Jenny: Neurotica is about a plucky Dominatrix with OCD trying to save her small-town dungeon. You’re great. We should get coffee sometime. I’m not just saying that. I know other people just say that sometimes but I really feel like we’re going to be friends, you know? Here, what’s your number, I’ll call you so you can have my number!

IFC: What’s your comedy origin story?

Jenny: Since I was a kid I’ve dealt with severe OCD and anxiety. Comedy has always been one of the ways I’ve dealt with that. I honestly just want to help make people feel happy for a few minutes at a time.

IFC: What was the genesis of Neurotica?

Jenny: I’m pretty sure it was a title-first situation. I was coming up with ideas to pitch to a production company a million years ago (this isn’t hyperbole; I am VERY old) and just wrote down “Neurotica”; then it just sort of appeared fully formed. “Neurotica? Oh it’s an over-the-top romantic comedy about a Dominatrix with OCD, of course.” And that just happened to hit the buttons of everything I’m fascinated by.


IFC: How would you describe Ivy?

Jenny: Ivy is everything I love in a comedy character – she’s tenacious, she’s confident, she’s sweet, she’s a big wonderful weirdo.

IFC: How would Ivy’s clientele describe her?

Jenny:  Open-minded, caring, excellent aim.

IFC: Why don’t more small towns have local dungeons?

Jenny: How do you know they don’t?

IFC: What are the pros and cons of joining a chain mega dungeon?

Jenny: You can use any of their locations but you’ll always forget you have a membership and in a year you’ll be like “jeez why won’t they let me just cancel?”

IFC: Mouths are gross! Why is that?

Jenny: If you had never seen a mouth before and I was like “it’s a wet flesh cave with sharp parts that lives in your face”, it would sound like Cronenberg-ian body horror. All body parts are horrifying. I’m kind of rooting for the singularity, I’d feel way better if I was just a consciousness in a cloud.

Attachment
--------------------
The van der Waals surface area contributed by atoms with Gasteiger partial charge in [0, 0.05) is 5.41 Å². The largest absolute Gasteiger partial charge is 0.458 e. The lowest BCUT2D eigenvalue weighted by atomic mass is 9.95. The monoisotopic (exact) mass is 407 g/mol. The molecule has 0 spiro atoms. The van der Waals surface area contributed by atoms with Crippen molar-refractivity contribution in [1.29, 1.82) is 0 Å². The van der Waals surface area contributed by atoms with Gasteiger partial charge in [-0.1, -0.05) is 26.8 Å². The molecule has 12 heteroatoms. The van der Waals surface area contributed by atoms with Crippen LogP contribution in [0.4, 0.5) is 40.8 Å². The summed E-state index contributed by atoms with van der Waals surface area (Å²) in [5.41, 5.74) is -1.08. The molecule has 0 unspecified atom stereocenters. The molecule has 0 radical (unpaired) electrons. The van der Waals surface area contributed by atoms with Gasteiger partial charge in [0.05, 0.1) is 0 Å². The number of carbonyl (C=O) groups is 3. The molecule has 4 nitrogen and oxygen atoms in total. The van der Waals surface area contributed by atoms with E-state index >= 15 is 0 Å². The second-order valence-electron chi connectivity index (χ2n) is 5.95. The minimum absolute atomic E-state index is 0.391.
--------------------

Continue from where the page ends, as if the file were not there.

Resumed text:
See the whole season of Neurotica right now on IFC’s Comedy Crib.


The ’90s Are Back

The '90s live again during IFC's weekend marathon.

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Photo Credit: Everett Digital, Columbia Pictures

We know what you’re thinking: “Why on Earth would anyone want to reanimate the decade that gave us Haddaway, Los Del Rio, and Smash Mouth, not to mention Crystal Pepsi?”


Thoughts like those are normal. After all, we tend to remember lasting psychological trauma more vividly than fleeting joy. But if you dig deep, you’ll rediscover that the ’90s gave us so much to fondly revisit. Consider the four pillars of true ’90s culture.

Boy Bands

We all pretended to hate them, but watch us come alive at a karaoke bar when “I Want It That Way” comes on. Arguably more influential than Brit Pop and Grunge put together, because hello – Justin Timberlake. He’s a legitimate cultural gem.

Man-Child Movies

Adam Sandler is just behind The Simpsons in terms of his influence on humor. Somehow his man-child schtick didn’t get old until the aughts, and his success in that arena ushered in a wave of other man-child movies from fellow ’90s comedians. RIP Chris Farley (and WTF Rob Schneider).



Teen Angst

In horror, dramas, comedies, and everything in between: Troubled teens! Getting into trouble! Who couldn’t relate to their First World problems, plaid flannels, and lose grasp of the internet?

Mainstream Nihilism

From the Coen Bros to Fincher to Tarantino, filmmakers on the verge of explosive popularity seemed interested in one thing: mind f*cking their audiences by putting characters in situations (and plot lines) beyond anyone’s control.

Feeling better about that walk down memory lane? Good. Enjoy the revival.


And revisit some important ’90s classics all this weekend during IFC’s ’90s Marathon. Check out the full schedule here.